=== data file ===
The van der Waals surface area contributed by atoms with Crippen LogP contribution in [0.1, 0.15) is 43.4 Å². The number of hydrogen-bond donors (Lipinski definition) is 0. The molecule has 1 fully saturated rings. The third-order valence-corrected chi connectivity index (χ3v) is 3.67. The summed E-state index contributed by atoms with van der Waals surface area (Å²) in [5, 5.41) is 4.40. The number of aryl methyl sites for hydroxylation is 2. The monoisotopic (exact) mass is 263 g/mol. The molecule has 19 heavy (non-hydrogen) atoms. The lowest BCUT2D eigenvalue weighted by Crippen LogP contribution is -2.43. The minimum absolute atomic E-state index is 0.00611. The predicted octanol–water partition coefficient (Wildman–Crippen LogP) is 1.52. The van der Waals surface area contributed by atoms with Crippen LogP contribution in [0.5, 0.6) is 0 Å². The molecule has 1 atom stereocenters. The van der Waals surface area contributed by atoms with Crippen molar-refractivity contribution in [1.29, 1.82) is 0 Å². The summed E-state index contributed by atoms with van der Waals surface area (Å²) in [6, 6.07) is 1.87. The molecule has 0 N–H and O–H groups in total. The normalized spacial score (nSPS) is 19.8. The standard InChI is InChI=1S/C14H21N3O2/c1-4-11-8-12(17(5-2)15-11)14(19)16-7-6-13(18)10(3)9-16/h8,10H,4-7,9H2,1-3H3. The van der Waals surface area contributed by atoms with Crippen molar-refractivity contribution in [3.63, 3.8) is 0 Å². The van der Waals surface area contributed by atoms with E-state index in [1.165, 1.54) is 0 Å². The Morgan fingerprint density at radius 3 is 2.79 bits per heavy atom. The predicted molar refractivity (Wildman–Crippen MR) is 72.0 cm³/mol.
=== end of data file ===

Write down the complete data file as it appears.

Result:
The van der Waals surface area contributed by atoms with Crippen LogP contribution in [0.1, 0.15) is 43.4 Å². The number of hydrogen-bond donors (Lipinski definition) is 0. The molecule has 1 fully saturated rings. The third-order valence-corrected chi connectivity index (χ3v) is 3.67. The summed E-state index contributed by atoms with van der Waals surface area (Å²) in [5, 5.41) is 4.40. The number of aryl methyl sites for hydroxylation is 2. The monoisotopic (exact) mass is 263 g/mol. The molecule has 19 heavy (non-hydrogen) atoms. The lowest BCUT2D eigenvalue weighted by Crippen LogP contribution is -2.43. The minimum absolute atomic E-state index is 0.00611. The predicted octanol–water partition coefficient (Wildman–Crippen LogP) is 1.52. The van der Waals surface area contributed by atoms with Crippen LogP contribution in [0.5, 0.6) is 0 Å². The molecule has 1 atom stereocenters. The van der Waals surface area contributed by atoms with Crippen molar-refractivity contribution in [1.29, 1.82) is 0 Å². The summed E-state index contributed by atoms with van der Waals surface area (Å²) in [6, 6.07) is 1.87. The molecule has 0 N–H and O–H groups in total. The normalized spacial score (nSPS) is 19.8. The standard InChI is InChI=1S/C14H21N3O2/c1-4-11-8-12(17(5-2)15-11)14(19)16-7-6-13(18)10(3)9-16/h8,10H,4-7,9H2,1-3H3. The van der Waals surface area contributed by atoms with Crippen molar-refractivity contribution in [3.63, 3.8) is 0 Å². The van der Waals surface area contributed by atoms with E-state index in [1.165, 1.54) is 0 Å². The Morgan fingerprint density at radius 3 is 2.79 bits per heavy atom. The predicted molar refractivity (Wildman–Crippen MR) is 72.0 cm³/mol.